With communities still suffering the crippling effects of civil war extending over decades, the Ebola outbreak hit our country with unrelenting severity. It was in the midst of this unprecedented crisis that I took the helm of the Education Ministry in Liberia in 2015. Thousands had died and schools had been closed for almost a year. I knew that we couldn’t continue to do the same things we had always done and expect better results. Collectively, we had to face our challenges head-on; I would need to take risks and be disruptive.
Not every country faces the same challenges we faced in Liberia, but a similar challenge faces most of Africa and South Asia. Fast-growing countries with young populations are reaching a critical moment, a tipping point. These countries are in the midst of demographic upheaval — the majority of their populations are less than 18 years old and desperate for knowledge and skills to provide a decent living for themselves and their family. This is the greatest opportunity of our time, though also the greatest challenge. How do we ensure that a high-quality education is available to everyone?
Beyond the Mirage takes this question and provides the frameworks and concrete examples to help education ministers form their strategies and deliver for students. The paper doesn’t pretend to have all the answers, but it does examine efforts like ours in Liberia to highlight the principles that must underlie a successful approach and examines pitfalls and false dichotomies along the way.
Getting the relationship between governments looking for improved learning outcomes and the private sector providing services can be tricky. When we embarked on creating the Partnership Schools for Liberia (PSL), we had no blueprint. As a result, we had to learn quickly and iterate by trial and error. I hope that Beyond the Mirage provides inspiration and helpful tactics for other education ministers facing similar challenges within their education systems.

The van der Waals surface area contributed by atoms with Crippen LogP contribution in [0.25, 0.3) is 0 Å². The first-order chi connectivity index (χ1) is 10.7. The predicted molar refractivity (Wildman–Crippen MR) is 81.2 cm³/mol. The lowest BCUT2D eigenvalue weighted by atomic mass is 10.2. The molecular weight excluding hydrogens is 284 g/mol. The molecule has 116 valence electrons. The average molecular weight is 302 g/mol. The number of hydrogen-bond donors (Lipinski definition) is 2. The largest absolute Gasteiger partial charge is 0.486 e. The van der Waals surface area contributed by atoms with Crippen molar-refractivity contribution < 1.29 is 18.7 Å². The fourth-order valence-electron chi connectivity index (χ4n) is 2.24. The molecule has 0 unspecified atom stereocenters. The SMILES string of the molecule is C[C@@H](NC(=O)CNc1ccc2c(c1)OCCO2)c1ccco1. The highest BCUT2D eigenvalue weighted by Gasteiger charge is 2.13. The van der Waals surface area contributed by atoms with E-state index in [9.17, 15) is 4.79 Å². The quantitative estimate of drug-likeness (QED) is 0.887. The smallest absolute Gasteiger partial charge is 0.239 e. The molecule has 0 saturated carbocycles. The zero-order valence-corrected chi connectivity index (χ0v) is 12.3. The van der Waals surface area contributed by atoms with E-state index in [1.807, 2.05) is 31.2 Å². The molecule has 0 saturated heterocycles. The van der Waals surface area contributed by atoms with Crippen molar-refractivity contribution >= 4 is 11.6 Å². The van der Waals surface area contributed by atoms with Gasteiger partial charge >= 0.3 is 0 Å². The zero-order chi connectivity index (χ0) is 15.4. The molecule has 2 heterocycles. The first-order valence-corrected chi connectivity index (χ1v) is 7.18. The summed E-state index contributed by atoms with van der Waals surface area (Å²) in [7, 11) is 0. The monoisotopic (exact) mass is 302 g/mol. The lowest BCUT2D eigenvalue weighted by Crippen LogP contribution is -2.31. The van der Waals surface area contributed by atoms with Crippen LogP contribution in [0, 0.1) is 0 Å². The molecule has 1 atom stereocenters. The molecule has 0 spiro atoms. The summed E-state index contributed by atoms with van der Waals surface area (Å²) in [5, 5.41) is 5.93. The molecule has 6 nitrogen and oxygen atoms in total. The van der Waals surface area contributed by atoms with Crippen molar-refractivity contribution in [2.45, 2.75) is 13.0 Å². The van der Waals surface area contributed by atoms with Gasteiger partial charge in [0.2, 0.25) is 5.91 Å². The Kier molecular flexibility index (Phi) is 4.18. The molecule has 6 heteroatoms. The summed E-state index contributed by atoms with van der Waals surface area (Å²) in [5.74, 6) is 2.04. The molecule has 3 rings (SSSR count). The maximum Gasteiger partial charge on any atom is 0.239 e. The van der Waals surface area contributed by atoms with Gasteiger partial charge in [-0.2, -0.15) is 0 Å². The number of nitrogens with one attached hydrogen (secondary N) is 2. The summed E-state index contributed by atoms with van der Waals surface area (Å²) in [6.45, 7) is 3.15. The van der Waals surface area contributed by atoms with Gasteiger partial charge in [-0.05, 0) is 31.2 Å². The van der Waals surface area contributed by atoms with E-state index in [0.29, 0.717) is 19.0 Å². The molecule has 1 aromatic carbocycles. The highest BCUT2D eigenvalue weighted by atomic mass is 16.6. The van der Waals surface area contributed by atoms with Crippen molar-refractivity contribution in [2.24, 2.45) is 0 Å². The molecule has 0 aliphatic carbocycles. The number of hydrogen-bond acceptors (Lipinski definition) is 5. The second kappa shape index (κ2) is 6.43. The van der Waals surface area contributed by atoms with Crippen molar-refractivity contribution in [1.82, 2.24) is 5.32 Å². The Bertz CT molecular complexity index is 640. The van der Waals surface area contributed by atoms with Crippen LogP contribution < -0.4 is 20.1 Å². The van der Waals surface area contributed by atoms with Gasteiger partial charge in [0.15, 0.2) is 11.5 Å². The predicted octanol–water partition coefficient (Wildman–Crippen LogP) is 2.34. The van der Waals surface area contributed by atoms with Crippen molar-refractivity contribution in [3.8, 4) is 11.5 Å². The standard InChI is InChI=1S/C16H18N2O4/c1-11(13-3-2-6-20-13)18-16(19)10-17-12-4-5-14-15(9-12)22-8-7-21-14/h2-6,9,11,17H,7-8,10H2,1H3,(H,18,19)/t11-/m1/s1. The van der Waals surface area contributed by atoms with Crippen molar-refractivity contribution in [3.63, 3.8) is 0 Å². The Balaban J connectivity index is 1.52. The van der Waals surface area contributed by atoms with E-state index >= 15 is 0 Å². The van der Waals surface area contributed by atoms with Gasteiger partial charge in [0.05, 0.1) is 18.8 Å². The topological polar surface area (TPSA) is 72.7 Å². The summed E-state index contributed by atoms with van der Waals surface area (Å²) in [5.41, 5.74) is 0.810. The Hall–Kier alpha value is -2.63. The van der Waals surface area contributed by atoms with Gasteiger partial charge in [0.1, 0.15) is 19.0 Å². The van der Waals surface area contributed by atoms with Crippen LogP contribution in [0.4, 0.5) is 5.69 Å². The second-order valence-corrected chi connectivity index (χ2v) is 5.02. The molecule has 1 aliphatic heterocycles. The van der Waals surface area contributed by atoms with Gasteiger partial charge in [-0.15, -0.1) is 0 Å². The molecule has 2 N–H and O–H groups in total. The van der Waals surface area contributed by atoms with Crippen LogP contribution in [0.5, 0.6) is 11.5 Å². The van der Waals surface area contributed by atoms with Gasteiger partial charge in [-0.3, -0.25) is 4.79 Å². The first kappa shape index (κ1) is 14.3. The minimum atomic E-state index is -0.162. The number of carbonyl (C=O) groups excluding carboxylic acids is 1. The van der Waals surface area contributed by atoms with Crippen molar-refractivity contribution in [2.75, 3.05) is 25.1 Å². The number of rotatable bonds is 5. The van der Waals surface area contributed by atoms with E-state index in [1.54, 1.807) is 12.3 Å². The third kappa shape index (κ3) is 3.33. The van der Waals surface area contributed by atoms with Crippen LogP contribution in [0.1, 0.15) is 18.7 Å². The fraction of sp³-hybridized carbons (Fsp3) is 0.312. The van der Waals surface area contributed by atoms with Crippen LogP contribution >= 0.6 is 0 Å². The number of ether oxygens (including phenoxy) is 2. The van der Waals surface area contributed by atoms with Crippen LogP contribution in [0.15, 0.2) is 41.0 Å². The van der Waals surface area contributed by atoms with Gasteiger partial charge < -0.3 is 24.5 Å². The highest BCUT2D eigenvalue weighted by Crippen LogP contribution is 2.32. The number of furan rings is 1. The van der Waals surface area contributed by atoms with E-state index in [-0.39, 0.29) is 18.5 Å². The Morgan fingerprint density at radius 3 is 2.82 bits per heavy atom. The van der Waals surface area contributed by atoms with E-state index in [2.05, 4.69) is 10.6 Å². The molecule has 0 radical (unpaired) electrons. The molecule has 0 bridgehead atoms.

Among other things, the paper sets out case studies and models for education ministers to create a powerful strategy to improve the quality of education quickly. Most importantly, though, Beyond the Mirage makes clear the vision, courage, conviction, and political will required to get beyond the polemic into the implementation.
While setting up the PSL and determining the optimal regulatory framework, I found that the private sector knows what it wants and is willing to make decisions quickly. The private sector has resources readily available that the public sector doesn’t have. To be successful, the public sector needs to operate in a similar fashion by being clear about what it wants and being decisive in getting there. As the authors discuss, this will often require support — to build capacity, to measure outcomes, to provide accountability, among other things. Mistakes will be made, but the biggest mistake would be to stick with an inadequately resourced and dysfunctional status quo for fear of change.
The demographic boom across Africa and Asia means the time is ripe for system reform to improve our children’s opportunities for meaningful learning. Beyond the Mirage provides a roadmap for action to help political leaders embark on this journey. As I said when launching the PSL in Liberia, to not act now would be to fail a generation of children.
Featured photo by Zeze Ballah